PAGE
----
Our Geography curriculum is designed to develop children’s curiosity and fascination about the world and its people. Children investigate a range of places, both in Britain and abroad, to help develop their knowledge and understanding of the Earth’s physical and human processes. We are committed to providing children with opportunities to investigate and make enquiries about their local area so that they can develop of real sense of who they are; their heritage and what makes our local area unique and special. We are also developing the children’s ability to apply geographical skills and to enable them to confidently communicate their findings and geographical understanding.
Through high quality teaching, we develop the following essential characteristics of geographers:
- An excellent knowledge of where places are and what they are like, both in Britain and the wider world;
- A comprehensive understanding of the ways in which places are interdependent and interconnected;
- An extensive base of geographical knowledge and vocabulary;
- Fluency in complex, geographical enquiry and the ability to apply questioning skills, as well as effective presentation techniques;
- The ability to reach clear conclusions and explain their findings;
- Excellent fieldwork skills as well as other geographical aptitudes and techniques;
- The ability to express well-balanced opinions, rooted in very good knowledge and understanding about current issues in society and the environment;
- A genuine interest in the subject and a real sense of curiosity about the world and its people.
We use the Primary Knowledge Curriculum to teach Geography. The PKC has been designed to be both knowledge-rich and coherently sequenced. As children work through the geography curriculum they will know and understand more about their local area, the UK, Europe and the World. Children will develop their geographical knowledge and understanding by building on prior knowledge, allowing them to make meaningful connections and gain an understanding of how our world is connected.
- Learn about key geographical concepts such as place, space, the environment and interconnection;
- Become more skilled at answering questions such as; What is it like to live in this place? What are the challenges of this environment?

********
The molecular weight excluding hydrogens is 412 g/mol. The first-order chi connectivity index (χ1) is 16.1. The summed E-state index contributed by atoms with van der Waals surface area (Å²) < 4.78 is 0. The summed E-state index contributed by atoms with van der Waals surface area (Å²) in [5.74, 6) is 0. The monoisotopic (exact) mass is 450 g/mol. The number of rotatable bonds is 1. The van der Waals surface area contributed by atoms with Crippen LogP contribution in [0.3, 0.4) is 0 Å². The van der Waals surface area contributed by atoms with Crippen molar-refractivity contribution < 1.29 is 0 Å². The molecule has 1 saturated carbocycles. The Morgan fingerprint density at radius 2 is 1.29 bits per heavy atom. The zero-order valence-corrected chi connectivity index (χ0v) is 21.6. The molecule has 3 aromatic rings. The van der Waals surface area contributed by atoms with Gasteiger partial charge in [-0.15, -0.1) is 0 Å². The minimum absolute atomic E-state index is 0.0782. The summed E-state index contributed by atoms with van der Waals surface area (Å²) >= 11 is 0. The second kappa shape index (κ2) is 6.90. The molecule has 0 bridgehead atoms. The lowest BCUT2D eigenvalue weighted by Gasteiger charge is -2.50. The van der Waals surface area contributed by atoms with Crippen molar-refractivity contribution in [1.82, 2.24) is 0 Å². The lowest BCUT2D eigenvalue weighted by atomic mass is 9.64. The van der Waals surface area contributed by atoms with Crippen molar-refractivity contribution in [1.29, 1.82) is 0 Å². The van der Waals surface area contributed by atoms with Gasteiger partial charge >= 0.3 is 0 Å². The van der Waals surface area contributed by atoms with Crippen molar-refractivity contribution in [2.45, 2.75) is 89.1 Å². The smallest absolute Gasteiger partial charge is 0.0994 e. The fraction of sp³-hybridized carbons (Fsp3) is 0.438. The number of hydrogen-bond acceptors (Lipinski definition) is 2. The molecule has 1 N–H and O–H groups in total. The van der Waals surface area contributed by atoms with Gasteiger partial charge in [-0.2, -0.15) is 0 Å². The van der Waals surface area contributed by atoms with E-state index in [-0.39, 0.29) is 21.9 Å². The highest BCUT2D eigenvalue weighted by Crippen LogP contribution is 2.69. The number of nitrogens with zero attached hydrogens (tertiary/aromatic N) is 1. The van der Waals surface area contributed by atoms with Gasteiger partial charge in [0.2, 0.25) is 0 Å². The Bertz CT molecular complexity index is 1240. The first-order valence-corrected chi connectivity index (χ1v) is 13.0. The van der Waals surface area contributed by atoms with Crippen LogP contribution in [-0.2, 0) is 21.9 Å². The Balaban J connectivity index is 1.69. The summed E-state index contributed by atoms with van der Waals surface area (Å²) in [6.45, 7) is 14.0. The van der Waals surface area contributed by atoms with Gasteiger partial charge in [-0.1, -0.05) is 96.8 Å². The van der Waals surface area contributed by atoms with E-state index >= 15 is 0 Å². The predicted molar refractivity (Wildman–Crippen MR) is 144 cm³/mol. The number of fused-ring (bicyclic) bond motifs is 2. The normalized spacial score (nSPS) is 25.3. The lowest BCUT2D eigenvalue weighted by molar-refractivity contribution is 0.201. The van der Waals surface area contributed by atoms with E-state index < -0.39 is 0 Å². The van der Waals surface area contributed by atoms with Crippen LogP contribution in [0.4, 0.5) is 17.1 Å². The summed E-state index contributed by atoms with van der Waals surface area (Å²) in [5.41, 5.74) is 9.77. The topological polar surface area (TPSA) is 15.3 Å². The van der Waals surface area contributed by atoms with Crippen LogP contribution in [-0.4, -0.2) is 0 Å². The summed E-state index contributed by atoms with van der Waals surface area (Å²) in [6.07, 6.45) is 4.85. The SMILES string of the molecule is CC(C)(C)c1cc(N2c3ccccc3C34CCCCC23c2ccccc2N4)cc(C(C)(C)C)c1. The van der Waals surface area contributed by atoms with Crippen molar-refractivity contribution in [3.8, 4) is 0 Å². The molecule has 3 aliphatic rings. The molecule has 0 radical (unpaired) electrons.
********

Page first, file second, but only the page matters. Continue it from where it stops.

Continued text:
- Gain an understanding of what geographers do, what they look for and what they may say about a place;
- Discover explorers such as Ibn Battuta, Roald Amundsen and Captain James Cook;
- Look at the migration of both animals and people, studying the impact migration and colonialism had on places such as Australia and New Zealand.
Each year our geography curriculum begins with a ‘Spatial Sense’ unit that explicitly teaches geographical skills such as locating places on a map, positioning items on a map, using symbols in a key, interpreting scale, reading climate graphs, identifying locations using co-ordinates, interpreting population data, identifying elevation on relief maps and more. The spatial sense units for each year group are positioned at the beginning of the year to explicitly teach skills which will then be used in context throughout the rest of the year as children apply those skills to learn more about people, places and the environment. The spatial sense units build on prior knowledge before moving children on as the level of challenges increases from year to year.
Our geography curriculum equips pupils with knowledge about diverse places, people and environments. We have seen that arming children with powerful knowledge about the world around them helps them to develop a love for the subject of geography, and also recognise their own role in becoming a responsible global citizen.
How we assess:
Outcomes in geography books evidence a broad and balanced geography curriculum and demonstrate the children’s acquisition of vocabulary and knowledge. Children self-assess against the success criteria at the end of every lesson. They also complete an assessment at the end of each topic.